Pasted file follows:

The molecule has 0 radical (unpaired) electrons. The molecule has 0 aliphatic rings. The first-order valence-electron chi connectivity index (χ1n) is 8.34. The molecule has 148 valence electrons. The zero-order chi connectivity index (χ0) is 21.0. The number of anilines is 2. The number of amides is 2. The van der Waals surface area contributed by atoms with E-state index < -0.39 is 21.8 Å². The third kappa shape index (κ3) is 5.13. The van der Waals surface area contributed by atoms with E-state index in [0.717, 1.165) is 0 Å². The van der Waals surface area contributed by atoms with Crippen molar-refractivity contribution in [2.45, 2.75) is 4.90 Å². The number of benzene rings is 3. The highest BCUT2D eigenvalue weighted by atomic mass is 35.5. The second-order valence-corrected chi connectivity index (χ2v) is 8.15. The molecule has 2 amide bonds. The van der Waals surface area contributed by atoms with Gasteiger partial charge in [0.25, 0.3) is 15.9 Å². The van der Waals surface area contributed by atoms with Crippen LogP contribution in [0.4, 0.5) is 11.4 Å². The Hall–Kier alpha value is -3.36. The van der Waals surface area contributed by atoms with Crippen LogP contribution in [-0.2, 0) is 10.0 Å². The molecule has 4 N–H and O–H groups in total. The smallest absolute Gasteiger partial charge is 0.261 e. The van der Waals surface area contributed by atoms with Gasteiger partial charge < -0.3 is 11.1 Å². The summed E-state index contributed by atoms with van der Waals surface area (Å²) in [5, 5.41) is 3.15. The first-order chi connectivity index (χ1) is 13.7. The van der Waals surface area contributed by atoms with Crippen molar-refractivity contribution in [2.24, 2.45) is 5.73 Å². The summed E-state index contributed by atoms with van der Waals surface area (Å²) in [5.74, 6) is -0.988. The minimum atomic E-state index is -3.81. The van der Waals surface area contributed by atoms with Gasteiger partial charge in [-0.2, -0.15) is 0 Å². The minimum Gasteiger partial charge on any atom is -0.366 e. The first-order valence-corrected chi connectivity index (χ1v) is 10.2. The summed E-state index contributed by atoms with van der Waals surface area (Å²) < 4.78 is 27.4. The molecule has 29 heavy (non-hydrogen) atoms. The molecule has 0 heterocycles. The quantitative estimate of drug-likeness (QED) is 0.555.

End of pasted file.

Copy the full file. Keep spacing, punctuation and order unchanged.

The molecule has 0 radical (unpaired) electrons. The molecule has 0 aliphatic rings. The first-order valence-electron chi connectivity index (χ1n) is 8.34. The molecule has 148 valence electrons. The zero-order chi connectivity index (χ0) is 21.0. The number of anilines is 2. The number of amides is 2. The van der Waals surface area contributed by atoms with E-state index < -0.39 is 21.8 Å². The third kappa shape index (κ3) is 5.13. The van der Waals surface area contributed by atoms with E-state index in [0.717, 1.165) is 0 Å². The van der Waals surface area contributed by atoms with Crippen molar-refractivity contribution in [2.45, 2.75) is 4.90 Å². The number of benzene rings is 3. The highest BCUT2D eigenvalue weighted by atomic mass is 35.5. The second-order valence-corrected chi connectivity index (χ2v) is 8.15. The molecule has 2 amide bonds. The van der Waals surface area contributed by atoms with Gasteiger partial charge in [0.25, 0.3) is 15.9 Å². The van der Waals surface area contributed by atoms with Crippen LogP contribution in [0.4, 0.5) is 11.4 Å². The Hall–Kier alpha value is -3.36. The van der Waals surface area contributed by atoms with Crippen LogP contribution in [-0.2, 0) is 10.0 Å². The molecule has 4 N–H and O–H groups in total. The smallest absolute Gasteiger partial charge is 0.261 e. The van der Waals surface area contributed by atoms with Gasteiger partial charge < -0.3 is 11.1 Å². The summed E-state index contributed by atoms with van der Waals surface area (Å²) in [5, 5.41) is 3.15. The first-order chi connectivity index (χ1) is 13.7. The van der Waals surface area contributed by atoms with Crippen molar-refractivity contribution in [2.24, 2.45) is 5.73 Å². The summed E-state index contributed by atoms with van der Waals surface area (Å²) in [5.74, 6) is -0.988. The minimum atomic E-state index is -3.81. The van der Waals surface area contributed by atoms with Gasteiger partial charge in [-0.2, -0.15) is 0 Å². The minimum Gasteiger partial charge on any atom is -0.366 e. The first-order valence-corrected chi connectivity index (χ1v) is 10.2. The summed E-state index contributed by atoms with van der Waals surface area (Å²) < 4.78 is 27.4. The molecule has 29 heavy (non-hydrogen) atoms. The molecule has 0 heterocycles. The quantitative estimate of drug-likeness (QED) is 0.555.